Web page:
Views: 10310 News Direct
This talk explores how the Three Kingdoms development team is building the game’s many interlocking systems around the concept of Wu Xing – the ancient Chinese philosophy that describes the interrelationships of the five elements to view the workings of the world. -- Watch live at https://www.twitch.tv/egx
Views: 6889 EGX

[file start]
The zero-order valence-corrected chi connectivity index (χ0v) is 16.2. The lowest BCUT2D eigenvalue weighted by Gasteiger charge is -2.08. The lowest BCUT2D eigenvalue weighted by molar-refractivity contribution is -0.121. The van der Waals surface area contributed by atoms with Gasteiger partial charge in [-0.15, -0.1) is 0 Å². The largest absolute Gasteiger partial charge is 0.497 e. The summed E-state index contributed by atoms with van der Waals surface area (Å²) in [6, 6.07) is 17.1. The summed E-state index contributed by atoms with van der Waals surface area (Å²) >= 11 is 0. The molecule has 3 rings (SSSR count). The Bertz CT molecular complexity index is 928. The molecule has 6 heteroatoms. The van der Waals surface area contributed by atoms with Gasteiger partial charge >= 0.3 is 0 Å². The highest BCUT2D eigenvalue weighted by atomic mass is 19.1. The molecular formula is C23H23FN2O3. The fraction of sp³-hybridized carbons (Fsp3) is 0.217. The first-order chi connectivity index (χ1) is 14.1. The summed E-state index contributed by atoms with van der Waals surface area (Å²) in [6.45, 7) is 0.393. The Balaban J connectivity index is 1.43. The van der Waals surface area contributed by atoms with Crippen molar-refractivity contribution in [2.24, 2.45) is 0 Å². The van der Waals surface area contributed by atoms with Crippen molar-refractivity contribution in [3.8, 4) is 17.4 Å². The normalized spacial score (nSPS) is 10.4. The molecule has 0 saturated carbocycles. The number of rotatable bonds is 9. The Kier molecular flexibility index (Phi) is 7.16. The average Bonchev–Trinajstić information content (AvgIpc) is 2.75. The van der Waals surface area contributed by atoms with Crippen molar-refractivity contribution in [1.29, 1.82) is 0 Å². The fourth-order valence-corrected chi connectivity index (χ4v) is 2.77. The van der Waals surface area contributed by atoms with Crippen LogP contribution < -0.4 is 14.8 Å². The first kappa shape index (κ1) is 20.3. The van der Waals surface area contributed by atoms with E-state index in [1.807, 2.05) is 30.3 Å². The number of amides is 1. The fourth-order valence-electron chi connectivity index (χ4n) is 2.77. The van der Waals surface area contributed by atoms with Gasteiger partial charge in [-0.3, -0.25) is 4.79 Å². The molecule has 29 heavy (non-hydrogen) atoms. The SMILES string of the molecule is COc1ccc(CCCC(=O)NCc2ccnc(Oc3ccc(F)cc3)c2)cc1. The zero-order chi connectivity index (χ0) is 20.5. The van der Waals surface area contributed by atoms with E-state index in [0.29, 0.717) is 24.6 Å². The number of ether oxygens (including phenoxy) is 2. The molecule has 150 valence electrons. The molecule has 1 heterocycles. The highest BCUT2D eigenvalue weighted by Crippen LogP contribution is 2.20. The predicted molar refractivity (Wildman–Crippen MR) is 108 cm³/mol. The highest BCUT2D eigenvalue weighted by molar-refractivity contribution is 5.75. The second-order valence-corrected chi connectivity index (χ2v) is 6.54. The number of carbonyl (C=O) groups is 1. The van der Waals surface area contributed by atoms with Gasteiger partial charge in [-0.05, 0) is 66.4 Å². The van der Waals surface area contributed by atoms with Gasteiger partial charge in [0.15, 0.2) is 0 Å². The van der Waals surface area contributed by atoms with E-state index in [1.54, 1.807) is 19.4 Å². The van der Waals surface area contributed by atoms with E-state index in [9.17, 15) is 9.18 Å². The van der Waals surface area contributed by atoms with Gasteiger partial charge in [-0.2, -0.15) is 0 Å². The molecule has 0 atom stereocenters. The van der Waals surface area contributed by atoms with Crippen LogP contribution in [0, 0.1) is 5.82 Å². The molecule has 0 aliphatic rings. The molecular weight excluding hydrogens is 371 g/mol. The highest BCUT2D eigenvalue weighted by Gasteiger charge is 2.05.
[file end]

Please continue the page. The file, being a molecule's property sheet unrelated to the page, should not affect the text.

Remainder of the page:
The Silk Road, or Silk Route, is a network of trade and cultural transmission routes that were central to cultural interaction through regions of the Asian continent connecting the West and East by merchants, pilgrims, monks, soldiers, nomads, and urban dwellers from China and India to the Mediterranean Sea during various periods of time. Extending 4,000 miles (6,437 kilometres), the Silk Road derives its name from the lucrative trade in Chinese silk carried out along its length, beginning during the Han dynasty (206 BC – 220 AD). The Central Asian sections of the trade routes were expanded around 114 BC by the Han dynasty, largely through the missions and explorations of Chinese imperial envoy, Zhang Qian. The Chinese took great interest in the safety of their trade products and extended the Great Wall of China to ensure the protection of the trade route. Trade on the Silk Road was a significant factor in the development of the civilizations of China, the Indian subcontinent, Persia, Europe, the Horn of Africa and Arabia, opening long-distance, political and economic relations between the civilizations. Though silk was certainly the major trade item from China, many other goods were traded, and religions, syncretic philosophies, and various technologies, as well as diseases, also travelled along the Silk Routes. In addition to economic trade, the Silk Road served as a means of carrying out cultural trade among the civilizations along its network. The main traders during antiquity were the Chinese, Persians, Somalis, Greeks, Syrians, Romans, Armenians, Indians, and Bactrians, and from the 5th to the 8th century the Sogdians. During the coming of age of Islam, Arab traders became prominent. In June 2014 UNESCO designated the Chang'an-Tianshan corridor of the Silk Road as a World Heritage Site. The Silk Road derives its name from the lucrative Chinese silk trade, a major reason for the connection of trade routes into an extensive transcontinental network. The German terms Seidenstraße and Seidenstraßen ("the Silk Road(s)/Route(s)") were coined by Ferdinand von Richthofen, who made seven expeditions to China from 1868 to 1872. Some scholars prefer the term "Silk Routes" because the road included an extensive network of routes, though few were more than rough caravan tracks. As the domestication of pack animals and the development of shipping technology increased the capacity for prehistoric people to carry heavier loads over greater distances, cultural exchanges and trade developed rapidly. In addition, the vast grassland steppes of Asia provided fertile grazing, water, and easy passage for caravans, enabling merchants to travel immense distances, from the shores of the Pacific to Africa and deep into Europe, without trespassing on agricultural lands and arousing hostility. From the 2nd millennium BC, nephrite jade was being traded from mines in the region of Yarkand and Khotan to China. Significantly, these mines were not very far from the lapis lazuli and spinel ("Balas Ruby") mines in Badakhshan, and, although separated by the formidable Pamir Mountains, routes across them were apparently in use from very early times. The Tarim mummies, mummies of non-Mongoloid, apparently Caucasoid, individuals, have been found in the Tarim Basin, in the area of Loulan located along the Silk Road 200 kilometres (124 miles) east of Yingpan, dating to as early as 1600 BC and suggesting very ancient contacts between East and West. These mummified remains may have been of people who spoke Indo-European languages, which remained in use in the Tarim Basin, in the modern day Xinjiang region, until replaced by Turkic influences from the Xiongnu culture to the north and by Chinese influences from the eastern Han dynasty, who spoke a Sino-Tibetan language.